Despite its breadth or magnitude, however, this court holds, nonetheless, that the rule announced in Apprendi is not a watershed determination because an Apprendi violation has not been held to be structural error requiring per se reversal. A structural error is an error which "deprive[s] defendants of basic protections without which a criminal trial cannot reliably serve its function as a vehicle for determination of guilt or innocence . . . and no criminal punishment may be regarded as fundamentally fair." Neder v. United States, 527 U.S. 1, 8-9, 119 S.Ct. 1827, 144 L.Ed.2d 35 (1999) (internal quotations omitted). Although the Supreme Court has had no occasion to equate a watershed rule with structural error, this court agrees with the Fourth Circuit in its explanation that "finding something to be a structural error would seem to be a necessary predicate for a new rule to apply retroactively under Teague." 247 F.3d at 150-51. Accord Moss, 252 F.3d at 10001001; McCoy, 266 F.3d at 1249-52.

Moreover, a significant number of federal circuit courts, including the Seventh Circuit, have subjected Apprendi claims to harmless and plain error review. See, e.g., United States v. Nance, 236 F.3d 820, 82324 (7th Cir. 2000); United States v. Terry, 240 F.3d 65, 74-75 (1st Cir. 2001); United States v. White, 240 F.3d 127 (2d Cir. 2001); United States v. Lewis, 235 F.3d 215, 218 (4th Cir. 2000); United States v. Meshack, 225 F.3d 556, 575 (5th Cir. 2000); United States v. Candelario, 240 F.3d 1300 (11th Cir. 2001). Accordingly, this court believes that subjecting Apprendi claims to harmless and plain error review is a clear indication that it is possible for a criminal defendant to have a fair and accurate trial without the new procedural protection offered by Apprendi. As the Eighth Circuit explains in comparing a watershed exception to a structural error, the watershed exception is a habeas principle and carries with it the Supreme Court's precept that final convictions should be preserved. Moss, 252 F.3d 993, 1001 (8th Cir. 2001). Structural error, in contrast, essentially permits a defendant to raise an argument on appeal that was not raised during the trial. Id. Thus, it is logical that a watershed rule must be more "fundamental" than a structural error. Id. As a result, it is also logical that since an Apprendi violation has not be held to be structural error, the rule announced in Apprendi cannot fall within Teague's exception for watershed rules.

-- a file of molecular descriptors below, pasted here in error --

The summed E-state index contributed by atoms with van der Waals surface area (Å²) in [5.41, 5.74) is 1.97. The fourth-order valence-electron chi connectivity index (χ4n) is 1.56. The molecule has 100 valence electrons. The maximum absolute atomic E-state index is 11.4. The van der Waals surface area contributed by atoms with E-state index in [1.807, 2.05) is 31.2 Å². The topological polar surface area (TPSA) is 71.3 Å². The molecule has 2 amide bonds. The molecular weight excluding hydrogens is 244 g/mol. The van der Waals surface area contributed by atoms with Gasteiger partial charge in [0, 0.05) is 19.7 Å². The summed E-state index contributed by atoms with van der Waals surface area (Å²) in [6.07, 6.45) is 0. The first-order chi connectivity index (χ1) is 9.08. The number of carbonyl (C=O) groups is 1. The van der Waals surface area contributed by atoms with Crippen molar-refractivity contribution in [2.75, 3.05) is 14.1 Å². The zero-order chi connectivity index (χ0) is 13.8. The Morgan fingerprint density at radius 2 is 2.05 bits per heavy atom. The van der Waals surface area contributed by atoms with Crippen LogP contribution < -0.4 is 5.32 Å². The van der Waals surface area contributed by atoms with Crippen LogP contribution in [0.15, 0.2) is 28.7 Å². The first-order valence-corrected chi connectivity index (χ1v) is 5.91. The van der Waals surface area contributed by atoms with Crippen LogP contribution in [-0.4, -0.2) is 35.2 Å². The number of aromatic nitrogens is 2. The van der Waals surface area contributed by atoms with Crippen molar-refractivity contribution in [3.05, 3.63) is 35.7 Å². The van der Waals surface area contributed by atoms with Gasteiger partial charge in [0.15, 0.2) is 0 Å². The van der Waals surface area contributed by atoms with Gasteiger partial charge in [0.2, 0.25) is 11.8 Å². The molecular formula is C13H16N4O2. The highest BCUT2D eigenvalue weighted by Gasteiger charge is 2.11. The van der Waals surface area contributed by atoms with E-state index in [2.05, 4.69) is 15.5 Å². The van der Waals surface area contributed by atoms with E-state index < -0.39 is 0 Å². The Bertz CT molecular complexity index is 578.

CONCLUSION

For all the above stated reasons, this court holds that the rule set out in Apprendi does not apply retroactively on collateral review under Teague. Accordingly, Richardson's Apprendi claim is dismissed with prejudice as untimely. This case is dismissed in its entirety. All other pending motions are moot.